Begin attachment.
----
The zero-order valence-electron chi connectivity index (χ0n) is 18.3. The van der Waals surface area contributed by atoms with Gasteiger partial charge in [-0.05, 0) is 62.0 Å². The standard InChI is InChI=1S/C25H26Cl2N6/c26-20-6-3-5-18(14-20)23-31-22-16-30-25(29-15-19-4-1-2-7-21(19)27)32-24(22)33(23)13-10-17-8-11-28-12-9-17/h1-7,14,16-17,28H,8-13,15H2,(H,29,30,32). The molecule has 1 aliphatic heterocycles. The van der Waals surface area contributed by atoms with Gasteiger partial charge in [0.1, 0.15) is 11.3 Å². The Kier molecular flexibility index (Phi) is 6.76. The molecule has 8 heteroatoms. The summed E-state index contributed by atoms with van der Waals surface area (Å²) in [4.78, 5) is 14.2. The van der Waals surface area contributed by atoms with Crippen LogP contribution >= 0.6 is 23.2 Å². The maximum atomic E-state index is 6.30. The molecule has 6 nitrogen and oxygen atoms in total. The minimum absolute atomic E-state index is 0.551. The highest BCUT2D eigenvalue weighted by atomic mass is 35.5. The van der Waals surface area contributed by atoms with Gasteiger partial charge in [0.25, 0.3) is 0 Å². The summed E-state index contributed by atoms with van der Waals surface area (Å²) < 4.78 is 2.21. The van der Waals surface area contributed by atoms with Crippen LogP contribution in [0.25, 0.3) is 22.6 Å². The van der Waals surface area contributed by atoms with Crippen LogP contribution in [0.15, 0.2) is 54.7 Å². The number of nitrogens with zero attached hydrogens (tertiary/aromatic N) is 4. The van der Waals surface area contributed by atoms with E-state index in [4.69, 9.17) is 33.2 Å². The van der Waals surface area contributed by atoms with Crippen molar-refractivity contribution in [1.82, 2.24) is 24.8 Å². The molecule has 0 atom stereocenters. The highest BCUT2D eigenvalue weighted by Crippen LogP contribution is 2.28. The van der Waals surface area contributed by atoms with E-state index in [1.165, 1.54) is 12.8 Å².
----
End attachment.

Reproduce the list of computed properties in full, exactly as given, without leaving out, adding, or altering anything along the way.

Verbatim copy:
The zero-order valence-electron chi connectivity index (χ0n) is 18.3. The van der Waals surface area contributed by atoms with Gasteiger partial charge in [-0.05, 0) is 62.0 Å². The standard InChI is InChI=1S/C25H26Cl2N6/c26-20-6-3-5-18(14-20)23-31-22-16-30-25(29-15-19-4-1-2-7-21(19)27)32-24(22)33(23)13-10-17-8-11-28-12-9-17/h1-7,14,16-17,28H,8-13,15H2,(H,29,30,32). The molecule has 1 aliphatic heterocycles. The van der Waals surface area contributed by atoms with Gasteiger partial charge in [0.1, 0.15) is 11.3 Å². The Kier molecular flexibility index (Phi) is 6.76. The molecule has 8 heteroatoms. The summed E-state index contributed by atoms with van der Waals surface area (Å²) in [4.78, 5) is 14.2. The van der Waals surface area contributed by atoms with Crippen LogP contribution >= 0.6 is 23.2 Å². The maximum atomic E-state index is 6.30. The molecule has 6 nitrogen and oxygen atoms in total. The minimum absolute atomic E-state index is 0.551. The highest BCUT2D eigenvalue weighted by atomic mass is 35.5. The van der Waals surface area contributed by atoms with Gasteiger partial charge in [0.25, 0.3) is 0 Å². The summed E-state index contributed by atoms with van der Waals surface area (Å²) < 4.78 is 2.21. The van der Waals surface area contributed by atoms with Crippen LogP contribution in [0.25, 0.3) is 22.6 Å². The van der Waals surface area contributed by atoms with Crippen LogP contribution in [0.15, 0.2) is 54.7 Å². The number of nitrogens with zero attached hydrogens (tertiary/aromatic N) is 4. The van der Waals surface area contributed by atoms with E-state index in [4.69, 9.17) is 33.2 Å². The van der Waals surface area contributed by atoms with Crippen molar-refractivity contribution in [1.82, 2.24) is 24.8 Å². The molecule has 0 atom stereocenters. The highest BCUT2D eigenvalue weighted by Crippen LogP contribution is 2.28. The van der Waals surface area contributed by atoms with E-state index in [1.165, 1.54) is 12.8 Å².